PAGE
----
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Effects of globalization

Trade instead of migration

One benefit of fair trade should be to generate more employment in the migrant-sending countries.

Standard trade theory argues that the richer countries, which have more capital, should specialize in the high-tech goods such as cars or machine tools. Meanwhile the poor countries, which have more and cheaper workers, should specialize in the labour-intensive activities such as garments or toys. Since free trade should in theory benefit everyone, all countries should thus reduce tariff barriers.

In practice things do not work out that way. Trade barriers have fallen but in a lop-sided fashion. As a result, globally the tariffs for textiles and clothing, for example,are twice as high as the average tariff for industrial goods as a whole. Even if trade in manufactured goods were more genuinely free, however, it is doubtful that it would substitute to any great extent for migration. This is because nowadays manufacturing is a much less significant employer.

A more promising form of substitution might be through trade in services. Advances in communications and information technology now make it much more feasible to trade services across international borders. Companies in the Caribbean and elsewhere, for example, have been doing ‘back office’ work for global corporations. Call centres are also springing up all over the world. Even so, such work can typically employ only a small and well-educated part of the workforce.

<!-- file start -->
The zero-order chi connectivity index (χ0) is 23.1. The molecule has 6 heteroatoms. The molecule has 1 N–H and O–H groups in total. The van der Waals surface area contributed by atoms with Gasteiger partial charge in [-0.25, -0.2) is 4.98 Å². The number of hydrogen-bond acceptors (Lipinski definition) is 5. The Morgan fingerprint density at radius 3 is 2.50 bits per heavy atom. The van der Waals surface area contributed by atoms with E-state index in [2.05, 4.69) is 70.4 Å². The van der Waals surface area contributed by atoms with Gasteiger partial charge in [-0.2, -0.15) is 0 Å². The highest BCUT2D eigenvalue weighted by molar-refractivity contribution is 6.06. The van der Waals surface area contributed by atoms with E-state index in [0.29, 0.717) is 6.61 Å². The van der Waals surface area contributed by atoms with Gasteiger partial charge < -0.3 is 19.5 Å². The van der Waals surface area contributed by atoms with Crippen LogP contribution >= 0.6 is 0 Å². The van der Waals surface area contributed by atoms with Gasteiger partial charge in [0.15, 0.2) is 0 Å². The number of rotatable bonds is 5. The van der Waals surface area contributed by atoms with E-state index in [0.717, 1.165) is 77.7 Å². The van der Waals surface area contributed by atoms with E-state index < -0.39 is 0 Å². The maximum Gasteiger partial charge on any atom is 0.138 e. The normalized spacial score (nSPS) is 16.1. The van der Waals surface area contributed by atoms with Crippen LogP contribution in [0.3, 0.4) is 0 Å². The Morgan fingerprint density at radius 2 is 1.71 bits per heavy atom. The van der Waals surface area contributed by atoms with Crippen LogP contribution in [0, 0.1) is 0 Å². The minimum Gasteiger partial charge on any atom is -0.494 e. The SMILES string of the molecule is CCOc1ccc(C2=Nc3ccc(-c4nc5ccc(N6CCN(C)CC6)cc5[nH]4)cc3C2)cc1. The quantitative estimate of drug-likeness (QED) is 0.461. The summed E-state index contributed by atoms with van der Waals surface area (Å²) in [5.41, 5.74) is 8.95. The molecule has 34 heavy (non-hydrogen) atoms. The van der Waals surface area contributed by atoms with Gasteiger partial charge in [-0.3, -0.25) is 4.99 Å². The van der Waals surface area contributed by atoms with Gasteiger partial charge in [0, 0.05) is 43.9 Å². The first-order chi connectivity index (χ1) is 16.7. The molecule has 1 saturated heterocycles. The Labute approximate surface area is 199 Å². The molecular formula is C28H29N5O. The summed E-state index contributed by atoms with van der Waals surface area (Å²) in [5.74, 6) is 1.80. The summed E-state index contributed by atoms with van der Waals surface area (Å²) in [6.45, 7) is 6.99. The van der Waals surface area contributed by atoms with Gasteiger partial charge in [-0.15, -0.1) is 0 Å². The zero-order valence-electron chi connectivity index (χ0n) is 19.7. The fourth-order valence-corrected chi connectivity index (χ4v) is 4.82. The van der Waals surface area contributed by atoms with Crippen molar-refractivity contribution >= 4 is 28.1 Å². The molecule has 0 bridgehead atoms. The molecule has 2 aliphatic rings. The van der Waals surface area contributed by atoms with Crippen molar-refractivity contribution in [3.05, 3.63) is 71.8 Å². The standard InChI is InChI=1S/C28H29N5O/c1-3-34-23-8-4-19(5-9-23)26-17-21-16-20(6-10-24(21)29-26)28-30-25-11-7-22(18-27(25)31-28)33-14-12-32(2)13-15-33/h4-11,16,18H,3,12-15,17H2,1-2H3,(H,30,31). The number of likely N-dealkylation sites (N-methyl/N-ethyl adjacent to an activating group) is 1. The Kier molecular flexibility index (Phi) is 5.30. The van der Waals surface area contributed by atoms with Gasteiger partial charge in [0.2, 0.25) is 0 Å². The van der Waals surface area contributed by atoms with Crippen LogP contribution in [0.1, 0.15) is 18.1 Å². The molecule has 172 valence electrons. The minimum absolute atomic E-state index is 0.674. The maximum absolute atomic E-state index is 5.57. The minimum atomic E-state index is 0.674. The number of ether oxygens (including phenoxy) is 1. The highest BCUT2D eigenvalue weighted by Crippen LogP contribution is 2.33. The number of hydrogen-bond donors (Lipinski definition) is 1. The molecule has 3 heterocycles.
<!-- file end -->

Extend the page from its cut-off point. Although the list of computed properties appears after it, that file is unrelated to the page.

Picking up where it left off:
Meanwhile massive subsidies to US and EU farmers enable them to undercut many farmers in developing countries. Mexican farmers in particular have suffered from the North American Free Trade Agreement (Nafta). About half of the EU's annual $120 billion budget covers the cost of the Common Agricultural Policy whose subsidies provide a quarter of the average farmer's income in the EU-15.

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Container port in Fiji

Container port in Suva, Fiji.
Photo: Peter Stalker